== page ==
One of the more inflammatory aspects of 2010’s Splinter Cell: Conviction was the fact that it included a number of gruesome interactive torture sequences. The game, in which you play as rogue spec-ops badass Sam Fisher, featured a number of ticking time-bomb scenarios in which Sam would torture various bad guys to get information.
True to the model set forth by the TV show 24, Sam’s ends always justified his means. He’d break bones, smash faces, and twist knives to get the information he needed, and he’d either kill the bad guy or leave him maimed. Players would take control as he’d push his target around the room, pressing a button to bash a guy’s face on a copy machine or slam his jaw into a bathroom sink.
Take a look at this montage of the brutal-ass stuff you’d do to characters in Conviction, all in the service of getting information. It was painful to watch, ham-fisted, and felt decidedly unnecessary and weird. It was especially odd in co-op — I remember my friend and I were taking turns picking up a guy and pressing ‘B’ to bash his face into the wall and extract information from him. “No, now it’s my turn to horrifically torture the guy! OK, now you go.”
Last week, I headed down to Ubisoft to take a look at the new game, Splinter Cell: Blacklist, which is a sequel to Conviction. (My extended preview is here.) After playing the game, I had an enjoyable talk with creative director Maxime Béland. Beland is a sharp, energetic man, tall with close-cropped hair and a perpetual smile. He speaks enthusiastically about his game and game design in general, and our conversation went on so long that eventually, PR had to gently step in and shepherd him off to another interview.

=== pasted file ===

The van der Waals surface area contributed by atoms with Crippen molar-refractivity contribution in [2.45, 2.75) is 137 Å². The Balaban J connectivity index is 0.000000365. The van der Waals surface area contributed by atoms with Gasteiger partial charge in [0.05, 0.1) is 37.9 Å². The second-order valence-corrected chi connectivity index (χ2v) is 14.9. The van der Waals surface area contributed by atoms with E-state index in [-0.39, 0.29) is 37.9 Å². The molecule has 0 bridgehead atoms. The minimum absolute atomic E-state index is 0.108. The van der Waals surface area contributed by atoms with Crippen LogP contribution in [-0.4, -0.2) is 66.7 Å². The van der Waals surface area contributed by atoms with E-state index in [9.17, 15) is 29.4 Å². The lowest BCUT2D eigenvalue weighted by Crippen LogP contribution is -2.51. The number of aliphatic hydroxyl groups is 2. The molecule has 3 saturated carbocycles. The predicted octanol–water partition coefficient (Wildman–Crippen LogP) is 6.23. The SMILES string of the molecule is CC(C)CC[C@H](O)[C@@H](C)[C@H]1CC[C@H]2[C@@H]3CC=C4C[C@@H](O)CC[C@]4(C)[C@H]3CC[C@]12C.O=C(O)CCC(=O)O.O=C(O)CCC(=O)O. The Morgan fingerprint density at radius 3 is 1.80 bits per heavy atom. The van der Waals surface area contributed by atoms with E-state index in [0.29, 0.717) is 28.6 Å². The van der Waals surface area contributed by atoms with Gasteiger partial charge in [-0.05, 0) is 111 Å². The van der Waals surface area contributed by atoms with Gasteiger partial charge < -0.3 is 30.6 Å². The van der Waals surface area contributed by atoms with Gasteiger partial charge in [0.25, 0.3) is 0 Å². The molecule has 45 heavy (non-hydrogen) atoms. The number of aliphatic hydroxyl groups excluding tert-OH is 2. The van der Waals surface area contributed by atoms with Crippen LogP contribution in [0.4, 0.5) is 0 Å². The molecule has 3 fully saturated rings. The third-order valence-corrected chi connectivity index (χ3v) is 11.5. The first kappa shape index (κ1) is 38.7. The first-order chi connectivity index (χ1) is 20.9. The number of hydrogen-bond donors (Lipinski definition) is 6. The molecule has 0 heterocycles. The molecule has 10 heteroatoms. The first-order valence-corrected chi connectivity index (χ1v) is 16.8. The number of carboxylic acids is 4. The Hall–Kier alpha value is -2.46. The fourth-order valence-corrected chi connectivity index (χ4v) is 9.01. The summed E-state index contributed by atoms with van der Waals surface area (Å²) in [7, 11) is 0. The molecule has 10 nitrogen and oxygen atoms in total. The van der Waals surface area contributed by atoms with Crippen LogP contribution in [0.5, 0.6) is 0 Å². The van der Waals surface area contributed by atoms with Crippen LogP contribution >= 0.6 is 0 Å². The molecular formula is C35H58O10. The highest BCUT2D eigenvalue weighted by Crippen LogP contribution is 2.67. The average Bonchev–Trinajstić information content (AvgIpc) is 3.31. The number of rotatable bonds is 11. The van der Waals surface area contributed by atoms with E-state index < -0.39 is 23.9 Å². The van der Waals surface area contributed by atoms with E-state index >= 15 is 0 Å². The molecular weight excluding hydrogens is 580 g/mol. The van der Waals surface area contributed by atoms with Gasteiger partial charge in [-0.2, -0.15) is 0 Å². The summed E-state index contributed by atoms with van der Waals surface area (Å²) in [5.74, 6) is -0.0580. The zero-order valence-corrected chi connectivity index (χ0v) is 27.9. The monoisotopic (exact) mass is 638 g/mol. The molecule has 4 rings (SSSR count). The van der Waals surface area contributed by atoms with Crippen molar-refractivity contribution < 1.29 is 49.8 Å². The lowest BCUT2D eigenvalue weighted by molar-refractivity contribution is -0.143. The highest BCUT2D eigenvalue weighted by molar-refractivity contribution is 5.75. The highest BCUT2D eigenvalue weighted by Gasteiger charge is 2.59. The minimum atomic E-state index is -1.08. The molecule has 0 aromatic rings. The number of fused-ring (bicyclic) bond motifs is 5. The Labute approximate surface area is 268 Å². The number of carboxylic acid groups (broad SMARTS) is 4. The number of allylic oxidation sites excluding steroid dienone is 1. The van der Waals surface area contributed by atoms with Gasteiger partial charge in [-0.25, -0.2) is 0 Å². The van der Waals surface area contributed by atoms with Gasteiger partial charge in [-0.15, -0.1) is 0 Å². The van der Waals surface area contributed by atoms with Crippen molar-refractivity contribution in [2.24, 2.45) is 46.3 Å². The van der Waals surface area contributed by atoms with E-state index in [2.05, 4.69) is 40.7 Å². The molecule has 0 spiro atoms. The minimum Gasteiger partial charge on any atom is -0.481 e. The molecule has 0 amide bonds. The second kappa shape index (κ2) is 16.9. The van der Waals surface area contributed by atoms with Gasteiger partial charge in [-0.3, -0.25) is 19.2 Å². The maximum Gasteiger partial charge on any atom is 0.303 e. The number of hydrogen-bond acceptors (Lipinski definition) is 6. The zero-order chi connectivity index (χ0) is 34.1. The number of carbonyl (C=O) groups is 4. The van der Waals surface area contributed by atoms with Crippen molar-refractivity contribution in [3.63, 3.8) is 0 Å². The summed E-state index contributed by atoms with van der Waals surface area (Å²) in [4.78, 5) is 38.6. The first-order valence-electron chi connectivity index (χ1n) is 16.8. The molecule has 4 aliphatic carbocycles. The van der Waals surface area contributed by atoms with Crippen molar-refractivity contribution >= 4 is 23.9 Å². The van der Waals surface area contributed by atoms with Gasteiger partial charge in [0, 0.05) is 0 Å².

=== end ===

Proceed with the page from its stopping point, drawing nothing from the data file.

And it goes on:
One of the first things I asked him was: Would Blacklist have interactive torture like Conviction did?
“No, there will not be interactive torture in Blacklist,” said Béland. “On Conviction, we called those ‘interrogations,’ right? And it was kind of, my vision of Conviction was that the player to be in control all the time. Even when you weren’t in control, I wanted you to feel like you were in control. We had no camera cuts, I always wanted to make it feel that it was nonstop. And so the interrogations were a bit like that, you know, a way that the story moves forward, that Sam gets the information that he wants.”
But in Blacklist, they decided to go another route. “We’re doing certain things with interrogation moments where you won’t be in control,” said Béland, “but you will be in control of what you do with the guy after. So again, embracing that lethal/nonlethal side.” He’s referring there to the fact that the game will allow players to choose to either kill or simply incapacitate guards, a choice that will carry over to the aftermath of the various interrogations. “After certain moments in the game,” he said, “you’re going to decide whether you’re taking the guy out or not.”
In other words, interrogations/torture/whatever may still happen, but won’t be interactive. This video is an extended cut of Splinter Cell: Blacklist E3 that Ubisoft showed at E3 last year. In it, Sam appears to be up to his old torture-y tricks, and then some. At one point, he jams his knife beneath his victim’s clavicle and the player proceeds to twist the thumbstick to make Sam twist the knife. Yow. Producer Andrew Wilson has since told Eurogamer that particular scene has been cut, or at least scaled back.
So, no interactive torture. What will be interactive is the moment after Sam gets the information he needed, when you’ll decide whether to let the guy live or die. “What I’m hoping is that it’s going to make players reflect on the reality of those situations,” Béland said. “You know, like, what happens when these guys are there, and they kind of have that choice where, ‘Yeah, obviously this guy is bad, but he’s not a threat anymore. Nobody’s gonna know what I’m doing, so what am I gonna do?’ We’re doing variations on that. Nothing’s black or white, everything’s grey, especially for those guys. Even when they went to get Bin Laden, they weren’t 100% sure he was there. ‘What’s the percentage?’ ‘Ah, we’re at 72% sure he’s there.'”